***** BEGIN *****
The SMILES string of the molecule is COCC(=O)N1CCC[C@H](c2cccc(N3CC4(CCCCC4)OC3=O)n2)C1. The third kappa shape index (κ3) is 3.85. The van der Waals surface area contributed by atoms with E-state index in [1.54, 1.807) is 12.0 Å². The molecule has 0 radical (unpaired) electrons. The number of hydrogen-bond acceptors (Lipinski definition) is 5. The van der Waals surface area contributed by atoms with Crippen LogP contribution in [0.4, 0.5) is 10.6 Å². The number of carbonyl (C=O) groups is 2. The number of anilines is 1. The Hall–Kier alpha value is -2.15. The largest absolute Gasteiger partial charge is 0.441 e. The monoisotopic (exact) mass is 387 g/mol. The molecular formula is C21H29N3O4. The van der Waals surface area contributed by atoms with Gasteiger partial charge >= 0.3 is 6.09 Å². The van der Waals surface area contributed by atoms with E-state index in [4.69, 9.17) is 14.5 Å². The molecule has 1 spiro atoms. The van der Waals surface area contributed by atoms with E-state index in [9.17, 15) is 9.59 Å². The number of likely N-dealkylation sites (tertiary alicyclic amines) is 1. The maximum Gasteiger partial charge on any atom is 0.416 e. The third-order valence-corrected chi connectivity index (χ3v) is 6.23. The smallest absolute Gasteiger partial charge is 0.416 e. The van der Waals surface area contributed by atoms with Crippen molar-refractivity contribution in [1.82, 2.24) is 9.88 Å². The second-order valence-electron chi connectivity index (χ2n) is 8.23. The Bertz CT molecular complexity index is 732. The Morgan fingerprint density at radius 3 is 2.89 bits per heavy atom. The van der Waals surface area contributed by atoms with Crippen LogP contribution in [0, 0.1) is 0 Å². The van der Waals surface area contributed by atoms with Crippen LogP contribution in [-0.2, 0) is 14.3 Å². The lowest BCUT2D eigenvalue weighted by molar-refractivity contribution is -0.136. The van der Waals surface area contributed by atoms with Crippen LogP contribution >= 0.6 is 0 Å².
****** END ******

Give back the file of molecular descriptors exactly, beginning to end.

The SMILES string of the molecule is COCC(=O)N1CCC[C@H](c2cccc(N3CC4(CCCCC4)OC3=O)n2)C1. The third kappa shape index (κ3) is 3.85. The van der Waals surface area contributed by atoms with E-state index in [1.54, 1.807) is 12.0 Å². The molecule has 0 radical (unpaired) electrons. The number of hydrogen-bond acceptors (Lipinski definition) is 5. The van der Waals surface area contributed by atoms with Crippen LogP contribution in [0.4, 0.5) is 10.6 Å². The number of carbonyl (C=O) groups is 2. The number of anilines is 1. The Hall–Kier alpha value is -2.15. The largest absolute Gasteiger partial charge is 0.441 e. The monoisotopic (exact) mass is 387 g/mol. The molecular formula is C21H29N3O4. The van der Waals surface area contributed by atoms with Gasteiger partial charge >= 0.3 is 6.09 Å². The van der Waals surface area contributed by atoms with E-state index in [4.69, 9.17) is 14.5 Å². The molecule has 1 spiro atoms. The van der Waals surface area contributed by atoms with E-state index in [9.17, 15) is 9.59 Å². The number of likely N-dealkylation sites (tertiary alicyclic amines) is 1. The maximum Gasteiger partial charge on any atom is 0.416 e. The third-order valence-corrected chi connectivity index (χ3v) is 6.23. The smallest absolute Gasteiger partial charge is 0.416 e. The van der Waals surface area contributed by atoms with Crippen molar-refractivity contribution in [1.82, 2.24) is 9.88 Å². The second-order valence-electron chi connectivity index (χ2n) is 8.23. The Bertz CT molecular complexity index is 732. The Morgan fingerprint density at radius 3 is 2.89 bits per heavy atom. The van der Waals surface area contributed by atoms with Crippen LogP contribution in [0, 0.1) is 0 Å². The van der Waals surface area contributed by atoms with Crippen LogP contribution in [-0.2, 0) is 14.3 Å². The lowest BCUT2D eigenvalue weighted by molar-refractivity contribution is -0.136. The van der Waals surface area contributed by atoms with Crippen LogP contribution >= 0.6 is 0 Å².